gene therapy
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2022 ◽  
Vol 28 (1) ◽  
pp. 46-49
Author(s):  
Junbo Luo ◽  
Xuejun Li

ABSTRACT Introduction: Using gene therapy to transfer specific genes to implant therapeutic proteins into damaged tissues is a more promising way to treat sports injuries. The combination of tissue engineering and gene therapy will potentially promote the regeneration and repair of various damaged tissues. Objective: This article explores the adaptive relationship between gene selection therapy and athletes in sports. Methods: We selected students of related majors in sports schools to conduct specific genetic testing and measure the muscle area, fatigue level, muscle damage, and other related indicators before and after exercise. Results: After a series of physical fitness assessments, an increase in the gene sequence, as well as changes in the biochemical indices, were confirmed Conclusions: The muscle gain of the test subject during training is better than other genotypes. Level of evidence II; Therapeutic studies - investigation of treatment results.


2022 ◽  
Vol 12 ◽  
Author(s):  
Jing Liu ◽  
David A. Dean

Acute respiratory distress syndrome (ARDS) is a devastating clinical syndrome that leads to acute respiratory failure and accounts for over 70,000 deaths per year in the United States alone, even prior to the COVID-19 pandemic. While its molecular details have been teased apart and its pathophysiology largely established over the past 30 years, relatively few pharmacological advances in treatment have been made based on this knowledge. Indeed, mortality remains very close to what it was 30 years ago. As an alternative to traditional pharmacological approaches, gene therapy offers a highly controlled and targeted strategy to treat the disease at the molecular level. Although there is no single gene or combination of genes responsible for ARDS, there are a number of genes that can be targeted for upregulation or downregulation that could alleviate many of the symptoms and address the underlying mechanisms of this syndrome. This review will focus on the pathophysiology of ARDS and how gene therapy has been used for prevention and treatment. Strategies for gene delivery to the lung, such as barriers encountered during gene transfer, specific classes of genes that have been targeted, and the outcomes of these approaches on ARDS pathogenesis and resolution will be discussed.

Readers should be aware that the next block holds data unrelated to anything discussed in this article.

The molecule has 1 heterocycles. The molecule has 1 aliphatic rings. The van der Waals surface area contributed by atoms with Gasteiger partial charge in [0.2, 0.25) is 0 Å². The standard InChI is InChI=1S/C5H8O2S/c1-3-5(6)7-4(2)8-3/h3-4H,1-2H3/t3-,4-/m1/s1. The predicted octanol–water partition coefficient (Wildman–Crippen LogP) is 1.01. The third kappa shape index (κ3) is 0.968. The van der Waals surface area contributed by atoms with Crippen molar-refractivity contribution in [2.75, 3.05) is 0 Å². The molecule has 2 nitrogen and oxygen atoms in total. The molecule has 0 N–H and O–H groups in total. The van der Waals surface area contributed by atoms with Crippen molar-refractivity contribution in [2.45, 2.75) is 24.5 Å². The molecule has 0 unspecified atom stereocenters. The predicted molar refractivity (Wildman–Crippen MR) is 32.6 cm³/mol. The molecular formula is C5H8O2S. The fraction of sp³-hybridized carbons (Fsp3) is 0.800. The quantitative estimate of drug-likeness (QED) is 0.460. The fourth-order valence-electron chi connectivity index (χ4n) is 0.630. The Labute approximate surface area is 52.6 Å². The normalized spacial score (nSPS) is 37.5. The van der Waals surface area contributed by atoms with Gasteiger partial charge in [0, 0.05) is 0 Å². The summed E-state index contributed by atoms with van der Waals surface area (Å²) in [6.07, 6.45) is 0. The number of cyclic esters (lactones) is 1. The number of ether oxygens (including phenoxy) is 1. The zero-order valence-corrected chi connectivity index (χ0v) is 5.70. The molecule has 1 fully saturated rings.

2022 ◽  
Author(s):  
Edward E Large ◽  
Mark A Silveria ◽  
Tommi A White ◽  
Michael S Chapman